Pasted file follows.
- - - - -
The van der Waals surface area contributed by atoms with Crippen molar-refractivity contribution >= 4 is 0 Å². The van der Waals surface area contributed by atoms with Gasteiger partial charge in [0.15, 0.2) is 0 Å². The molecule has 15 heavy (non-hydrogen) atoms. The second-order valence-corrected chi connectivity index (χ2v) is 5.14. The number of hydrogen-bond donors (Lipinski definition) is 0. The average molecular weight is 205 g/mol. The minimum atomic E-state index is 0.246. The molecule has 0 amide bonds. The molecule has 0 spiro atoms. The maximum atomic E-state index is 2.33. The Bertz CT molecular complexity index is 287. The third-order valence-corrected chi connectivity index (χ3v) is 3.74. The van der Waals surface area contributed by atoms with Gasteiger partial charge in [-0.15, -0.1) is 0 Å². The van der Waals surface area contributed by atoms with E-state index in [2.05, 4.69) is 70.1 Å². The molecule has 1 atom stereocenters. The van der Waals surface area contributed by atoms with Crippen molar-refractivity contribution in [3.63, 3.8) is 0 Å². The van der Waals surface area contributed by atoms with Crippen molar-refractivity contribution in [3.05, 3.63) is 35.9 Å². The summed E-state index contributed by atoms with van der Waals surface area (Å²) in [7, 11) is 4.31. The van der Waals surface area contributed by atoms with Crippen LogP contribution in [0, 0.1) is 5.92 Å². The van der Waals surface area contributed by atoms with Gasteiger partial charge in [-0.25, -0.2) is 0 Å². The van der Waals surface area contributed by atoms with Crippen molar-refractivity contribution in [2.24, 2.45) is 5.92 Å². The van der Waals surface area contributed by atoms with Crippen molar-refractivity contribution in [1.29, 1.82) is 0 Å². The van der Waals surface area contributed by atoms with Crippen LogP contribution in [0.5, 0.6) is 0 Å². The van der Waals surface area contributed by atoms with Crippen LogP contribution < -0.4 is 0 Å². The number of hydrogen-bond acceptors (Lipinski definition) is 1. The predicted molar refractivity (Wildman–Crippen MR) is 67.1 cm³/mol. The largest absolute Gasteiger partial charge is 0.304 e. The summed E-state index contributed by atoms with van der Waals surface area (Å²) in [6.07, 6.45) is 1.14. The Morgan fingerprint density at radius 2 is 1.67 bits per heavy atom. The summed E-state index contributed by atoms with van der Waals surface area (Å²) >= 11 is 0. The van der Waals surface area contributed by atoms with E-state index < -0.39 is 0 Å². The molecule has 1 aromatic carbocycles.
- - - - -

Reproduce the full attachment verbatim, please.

The van der Waals surface area contributed by atoms with Crippen molar-refractivity contribution >= 4 is 0 Å². The van der Waals surface area contributed by atoms with Gasteiger partial charge in [0.15, 0.2) is 0 Å². The molecule has 15 heavy (non-hydrogen) atoms. The second-order valence-corrected chi connectivity index (χ2v) is 5.14. The number of hydrogen-bond donors (Lipinski definition) is 0. The average molecular weight is 205 g/mol. The minimum atomic E-state index is 0.246. The molecule has 0 amide bonds. The molecule has 0 spiro atoms. The maximum atomic E-state index is 2.33. The Bertz CT molecular complexity index is 287. The third-order valence-corrected chi connectivity index (χ3v) is 3.74. The van der Waals surface area contributed by atoms with Gasteiger partial charge in [-0.15, -0.1) is 0 Å². The van der Waals surface area contributed by atoms with E-state index in [2.05, 4.69) is 70.1 Å². The molecule has 1 atom stereocenters. The van der Waals surface area contributed by atoms with Crippen molar-refractivity contribution in [3.63, 3.8) is 0 Å². The van der Waals surface area contributed by atoms with Crippen molar-refractivity contribution in [3.05, 3.63) is 35.9 Å². The summed E-state index contributed by atoms with van der Waals surface area (Å²) in [7, 11) is 4.31. The van der Waals surface area contributed by atoms with Crippen LogP contribution in [0, 0.1) is 5.92 Å². The van der Waals surface area contributed by atoms with Gasteiger partial charge in [-0.25, -0.2) is 0 Å². The van der Waals surface area contributed by atoms with Crippen molar-refractivity contribution in [2.24, 2.45) is 5.92 Å². The van der Waals surface area contributed by atoms with Crippen molar-refractivity contribution in [1.29, 1.82) is 0 Å². The van der Waals surface area contributed by atoms with Crippen LogP contribution in [0.5, 0.6) is 0 Å². The van der Waals surface area contributed by atoms with Crippen LogP contribution < -0.4 is 0 Å². The number of hydrogen-bond acceptors (Lipinski definition) is 1. The predicted molar refractivity (Wildman–Crippen MR) is 67.1 cm³/mol. The largest absolute Gasteiger partial charge is 0.304 e. The summed E-state index contributed by atoms with van der Waals surface area (Å²) in [6.07, 6.45) is 1.14. The Morgan fingerprint density at radius 2 is 1.67 bits per heavy atom. The summed E-state index contributed by atoms with van der Waals surface area (Å²) >= 11 is 0. The van der Waals surface area contributed by atoms with E-state index < -0.39 is 0 Å². The molecule has 1 aromatic carbocycles.